I just made two improvements to my Starlink setup. These will solve some “quirks and features” I’ve encountered while using it in its previous location and configuration.
It’s amazing how I designed this little shelf in the back corner of the van to fit a Starlink router so perfectly. It’s even more amazing how I did it before the router itself was even invented.
Nothing in that previous paragraph is true, but it’s still amazing just how well the router fits here. A tiny bungee cord even hooks right into the angle iron to keep it from tipping over while I drive. There are many reasons why it came out of the closet. Height always improves your coverage area, whether it’s WiFi, radio, or whatever. Plus, it’s now shooting its signal through my fiberglass roof, not through the metal body and windows blocked off with Reflectix, which should further improve my range. I haven’t had any issues with my WiFi range, but it certainly wasn’t as good as my WiFiRanger Spruce router. Its range limitations have become more apparent since I’ve been sharing my Starlink connection with other people, so it was a good time to make this change. I should’ve made a coverage map in the Starlink app before and after, but I didn’t.
Another reason for the move is power. I’ve had to open a cabinet and awkwardly reach inside to turn it on and off. Now it’s plugged into a different outlet with the switch conveniently exposed at the foot of the bed. When I’m falling asleep watching videos at night I can just reach over and turn it off without doing gymnastics to reach it. I use this same set of outlets to charge my iPad and Bluetooth speaker, so now they’ll charge anytime I’m running Starlink.
Finally, I’m hoping that being out in the open may prevent my power inverter from shutting down for “overheating” so much. I use quotes because 70º is not overheating, yet its hyperactive thermal protection kicks in anyway and knocks me offline, forcing me to switch to my Jackery as a backup. The inverter is no longer inside a cabinet, plus it gets air blown around it when the roof vent pulls air in from outside, so that might help too. Temperatures have been in the mid-70s this afternoon. The inverter has been on since this morning and hasn’t shut down yet. Time will tell if this problem is fixed, or maybe just bypassed.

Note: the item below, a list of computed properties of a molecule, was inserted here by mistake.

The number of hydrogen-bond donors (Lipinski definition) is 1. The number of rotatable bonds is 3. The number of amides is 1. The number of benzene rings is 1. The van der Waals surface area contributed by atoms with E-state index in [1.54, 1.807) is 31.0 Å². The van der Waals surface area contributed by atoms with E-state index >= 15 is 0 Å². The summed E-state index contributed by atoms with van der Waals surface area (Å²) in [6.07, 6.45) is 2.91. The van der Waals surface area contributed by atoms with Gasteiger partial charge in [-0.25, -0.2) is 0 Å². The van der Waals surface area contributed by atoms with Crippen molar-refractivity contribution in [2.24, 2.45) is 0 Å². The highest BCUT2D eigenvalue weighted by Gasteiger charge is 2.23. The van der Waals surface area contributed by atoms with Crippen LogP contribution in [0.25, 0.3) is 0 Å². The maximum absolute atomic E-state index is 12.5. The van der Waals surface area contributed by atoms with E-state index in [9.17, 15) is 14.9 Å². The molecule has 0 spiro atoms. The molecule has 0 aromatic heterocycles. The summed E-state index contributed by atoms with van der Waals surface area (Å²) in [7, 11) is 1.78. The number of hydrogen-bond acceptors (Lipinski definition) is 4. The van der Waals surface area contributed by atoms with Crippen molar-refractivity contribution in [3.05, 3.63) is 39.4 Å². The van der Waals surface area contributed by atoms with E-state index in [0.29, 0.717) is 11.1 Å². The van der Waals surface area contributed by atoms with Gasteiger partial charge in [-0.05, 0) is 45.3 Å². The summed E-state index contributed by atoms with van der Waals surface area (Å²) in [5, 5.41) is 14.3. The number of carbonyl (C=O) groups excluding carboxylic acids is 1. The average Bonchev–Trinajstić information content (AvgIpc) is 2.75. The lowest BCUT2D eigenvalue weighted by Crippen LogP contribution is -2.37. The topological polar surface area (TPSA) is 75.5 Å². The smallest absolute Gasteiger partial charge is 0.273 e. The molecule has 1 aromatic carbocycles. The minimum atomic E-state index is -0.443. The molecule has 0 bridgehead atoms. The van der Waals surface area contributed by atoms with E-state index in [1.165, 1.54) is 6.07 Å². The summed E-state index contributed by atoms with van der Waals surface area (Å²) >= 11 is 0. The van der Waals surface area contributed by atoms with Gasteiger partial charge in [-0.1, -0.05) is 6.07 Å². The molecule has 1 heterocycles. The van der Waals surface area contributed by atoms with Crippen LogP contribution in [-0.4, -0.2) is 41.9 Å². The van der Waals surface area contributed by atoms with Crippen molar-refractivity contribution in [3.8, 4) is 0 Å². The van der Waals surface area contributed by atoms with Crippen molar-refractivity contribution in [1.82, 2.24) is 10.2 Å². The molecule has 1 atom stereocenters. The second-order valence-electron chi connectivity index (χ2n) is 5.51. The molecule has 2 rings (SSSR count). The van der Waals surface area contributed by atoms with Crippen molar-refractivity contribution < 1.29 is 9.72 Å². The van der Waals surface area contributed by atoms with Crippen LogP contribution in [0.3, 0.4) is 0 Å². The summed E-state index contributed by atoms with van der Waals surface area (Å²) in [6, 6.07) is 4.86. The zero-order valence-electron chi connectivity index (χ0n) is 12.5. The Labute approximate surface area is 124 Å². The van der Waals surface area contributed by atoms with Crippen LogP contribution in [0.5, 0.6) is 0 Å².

The other modification has been to my van. While the galvanized steel pipe works great as an antenna mast, it’s also been the tallest conductive point in the area, which is not optimum now that we’ve had daily thunderstorms for the past week. Rushing to take it down when thunder and doom clouds approach has gotten old pretty quick.
The standard base that comes with Starlink works well just sitting on my roof, even in moderate winds. But I still get scared that a strong gust will knock it down and destroy my $599 equipment investment. Honey Badger attached four strong magnets to her base, which work extremely well on her Ram Promaster’s steel roof. I’ll add an Amazon link to them once she sends it to me. These were hers, and I need to replace them at some point anyway.
Magnets don’t stick to my fiberglass roof. But when reorganizing my trailer recently, I found a small sheet of steel that I never used for whatever purpose I bought it for. I decided to cut it into two strips and stick them to my roof, enabling me to use exactly the same magnetic mount system that Honey Badger uses.
I cut the sheet metal pieces down to size with my Dremel, then painted them to prevent rust. It rudely started to rain much earlier than the forecast said it would, forcing me to randomly toss all my stuff in the trailer and delay the actual installation until a dry day. Once I got one, I used the same silicone that’s held my solar panels to my roof for over a year to stick these two steel strips to the roof in locations that would be directly under the base’s magnetic feet.
The carabiners that came with the magnets were too large to work with my limited space, but zip-ties were the perfect solution. (And one I’ll have to inspect from time to time — plastic may break down and get weak during long-term exposure to the sun. Fortunately, zip-ties are cheap and easy to replace.) The tab sticking out the top of the magnets fits perfectly into the holes in the base, so now I have four strong magnets holding Dishy to my roof. Now I understand why sometimes Honey Badger leaves her base, without Dishy attached, on her roof while driving. I may do the same myself. The magnets are certainly strong enough. When I try to pull them off, the entire fiberglass roof bends before they come free (which also tells me my silicone job on the metal strips is also solid). I’m curious if they’re strong enough to stay on with Dishy attached, but I don’t feel like taking that chance myself at this point…
I sincerely wonder whether I’m even going to bother using my 10-foot pole anymore. It might make sense if I’m parked somewhere for a long time, but using this roof mount has no disadvantages and several advantages. It’s fast and easy to set up and take down, and it doesn’t matter whether my trailer is still attached to the van or not. I’m not going to throw away the steel pipe mast and trailer hitch mount for it, but I might end up using it for ham radio antennas instead of Starlink at this point.